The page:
What place does the church have in politics?

Should we want America to turn to God? Of course! Our hearts’ desire should be to see the people of America turn to the Lord in repentance and become the people of God. But nowhere in the Bible was this purpose accomplished through political power. It takes the power of the Spirit through the proclamation of the gospel.

The Bible is not short on what it means to display the heart of God to those around us. In fact, the Israelites failed in one major area over and over again: bringing outsiders into the people of God. They were never meant to have an elitist mentality. And Jesus reaffirms this in His commission to the church, the people of God, as He commands us to go and make disciples of all nations. But what place does the church have in politics? The answer? The church has both everything and nothing to do with politics.

Nothing to do with politics

Let’s tackle the “nothing to do with politics” part first. In short, we can’t be faithful to God and practice politics the way that the lost do. A major example of this was on display in televangelist John Hagee’s church recently. The entire church was chanting “Let’s Go, Brandon!” during a ReAwaken America event.

Maybe you don’t have any context for that phrase. During several events recently, celebrities and other well-known people suggested the use of that phrase instead of more explicit language and cursing Joe Biden, our current president. Cordially cursing a political leader is the kind of thing that you can expect from a lost generation. But certainly as those called to encourage and lift up while also calling out injustice, this shouldn’t be our response.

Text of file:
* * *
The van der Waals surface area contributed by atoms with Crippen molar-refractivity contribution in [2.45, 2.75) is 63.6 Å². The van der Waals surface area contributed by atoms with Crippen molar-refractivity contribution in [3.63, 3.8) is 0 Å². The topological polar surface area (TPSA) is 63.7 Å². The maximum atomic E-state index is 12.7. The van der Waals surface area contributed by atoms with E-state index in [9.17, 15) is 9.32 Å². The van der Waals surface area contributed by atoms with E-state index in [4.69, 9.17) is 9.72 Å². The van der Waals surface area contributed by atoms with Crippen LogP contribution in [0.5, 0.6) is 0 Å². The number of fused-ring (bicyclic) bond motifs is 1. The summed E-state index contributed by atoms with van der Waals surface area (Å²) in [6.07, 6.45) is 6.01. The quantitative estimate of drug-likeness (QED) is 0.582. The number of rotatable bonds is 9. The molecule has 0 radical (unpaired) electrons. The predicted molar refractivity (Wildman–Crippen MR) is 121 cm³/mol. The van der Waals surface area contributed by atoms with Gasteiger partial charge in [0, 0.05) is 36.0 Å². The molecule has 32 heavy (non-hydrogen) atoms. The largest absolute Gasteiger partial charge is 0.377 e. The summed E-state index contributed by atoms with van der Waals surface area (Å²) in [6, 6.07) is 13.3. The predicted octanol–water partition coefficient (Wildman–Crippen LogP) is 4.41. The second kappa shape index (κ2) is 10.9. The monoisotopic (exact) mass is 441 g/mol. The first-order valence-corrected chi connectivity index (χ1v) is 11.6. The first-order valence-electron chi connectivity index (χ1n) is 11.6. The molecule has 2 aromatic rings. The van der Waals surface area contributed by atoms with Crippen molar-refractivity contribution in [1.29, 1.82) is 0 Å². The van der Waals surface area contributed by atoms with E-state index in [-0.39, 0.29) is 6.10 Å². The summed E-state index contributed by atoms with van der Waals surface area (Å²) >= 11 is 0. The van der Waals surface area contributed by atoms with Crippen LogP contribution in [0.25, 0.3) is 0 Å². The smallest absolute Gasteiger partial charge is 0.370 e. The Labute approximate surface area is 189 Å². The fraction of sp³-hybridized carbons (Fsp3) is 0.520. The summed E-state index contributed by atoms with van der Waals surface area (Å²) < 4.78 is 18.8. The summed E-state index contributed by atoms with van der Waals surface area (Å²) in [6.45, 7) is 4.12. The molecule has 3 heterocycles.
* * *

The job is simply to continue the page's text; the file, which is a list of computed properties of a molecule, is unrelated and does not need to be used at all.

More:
Should we want America to turn to God? Of course! Our hearts’ desire should be to see the people of America turn to the Lord in repentance and become the people of God. But nowhere in the Bible was this purpose accomplished through political power. It takes the power of the Spirit through the proclamation of the gospel. And in this way, we should have nothing to do with politics.

Everything to do with politics

As Christ followers sojourning through a lost land, we are called to certain standards. One of those in hot debate in our time is social justice. Justice to be had because we serve a God who is just. And one of the ways that justice is dealt is through the government and justice system. Additionally, our involvement in the means of governance in our land (elections and decrying the obvious injustices and corruption around us) is a means of grace that should be accompanied with the gospel proclamation of the church. We should be doing it all, in sync, together, for the glory of the Lord as we serve the poor, evangelize all who have ears to hear and make disciples of this nation and all the rest. 

In our gospel-driven involvement with those around us, election of upright candidates and holding those representatives accountable, we will be driving politics as a church in massive ways. But when we focus on party lines and political saviors, we will undoubtedly join the ranks of those looking for a military Messiah and miss Jesus, the one true Savior, in the process. We don’t want America to succeed for America’s sake. We want American souls to be saved by Jesus for God’s glory to be on display. And while we are doing this, we will continue to move out into the other nations. 

If we fail in this mission, we will be just like the disobedient, elitist Jews of old, neglecting our mission of broadening the people of God. It shouldn’t be enough for America to be awakened by a political force. We should want all nations to know what is the length and breadth and height and depth of the love of God through Jesus his Son.

James Hammack

James Hammack is a regular contributor to The Rope. He also is digital services manager for The Alabama Baptist/TAB Media. He also serves as worship pastor at Sovereign Grace Church, Prattville. He and his wife, Alicia, have three children.

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